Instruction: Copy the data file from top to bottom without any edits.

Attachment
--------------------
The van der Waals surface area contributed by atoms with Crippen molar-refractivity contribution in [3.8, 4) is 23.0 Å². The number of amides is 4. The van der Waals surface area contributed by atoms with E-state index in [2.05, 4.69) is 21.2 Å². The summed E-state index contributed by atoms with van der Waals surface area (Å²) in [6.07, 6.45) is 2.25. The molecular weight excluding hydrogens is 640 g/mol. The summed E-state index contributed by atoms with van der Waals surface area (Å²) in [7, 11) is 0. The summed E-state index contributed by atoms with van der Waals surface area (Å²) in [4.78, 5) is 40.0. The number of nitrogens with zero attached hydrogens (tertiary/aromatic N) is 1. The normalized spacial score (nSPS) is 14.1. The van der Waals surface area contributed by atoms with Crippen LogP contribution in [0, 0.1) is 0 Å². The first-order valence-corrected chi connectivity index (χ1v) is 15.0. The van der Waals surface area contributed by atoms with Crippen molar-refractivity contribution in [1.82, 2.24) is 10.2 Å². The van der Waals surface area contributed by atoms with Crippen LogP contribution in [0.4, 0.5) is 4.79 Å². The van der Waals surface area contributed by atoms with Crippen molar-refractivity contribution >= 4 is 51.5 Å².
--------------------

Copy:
The van der Waals surface area contributed by atoms with Crippen molar-refractivity contribution in [3.8, 4) is 23.0 Å². The number of amides is 4. The van der Waals surface area contributed by atoms with E-state index in [2.05, 4.69) is 21.2 Å². The summed E-state index contributed by atoms with van der Waals surface area (Å²) in [6.07, 6.45) is 2.25. The molecular weight excluding hydrogens is 640 g/mol. The summed E-state index contributed by atoms with van der Waals surface area (Å²) in [7, 11) is 0. The summed E-state index contributed by atoms with van der Waals surface area (Å²) in [4.78, 5) is 40.0. The number of nitrogens with zero attached hydrogens (tertiary/aromatic N) is 1. The normalized spacial score (nSPS) is 14.1. The van der Waals surface area contributed by atoms with Crippen LogP contribution in [0, 0.1) is 0 Å². The first-order valence-corrected chi connectivity index (χ1v) is 15.0. The van der Waals surface area contributed by atoms with Crippen molar-refractivity contribution in [1.82, 2.24) is 10.2 Å². The van der Waals surface area contributed by atoms with Crippen LogP contribution in [0.4, 0.5) is 4.79 Å². The van der Waals surface area contributed by atoms with Crippen molar-refractivity contribution >= 4 is 51.5 Å².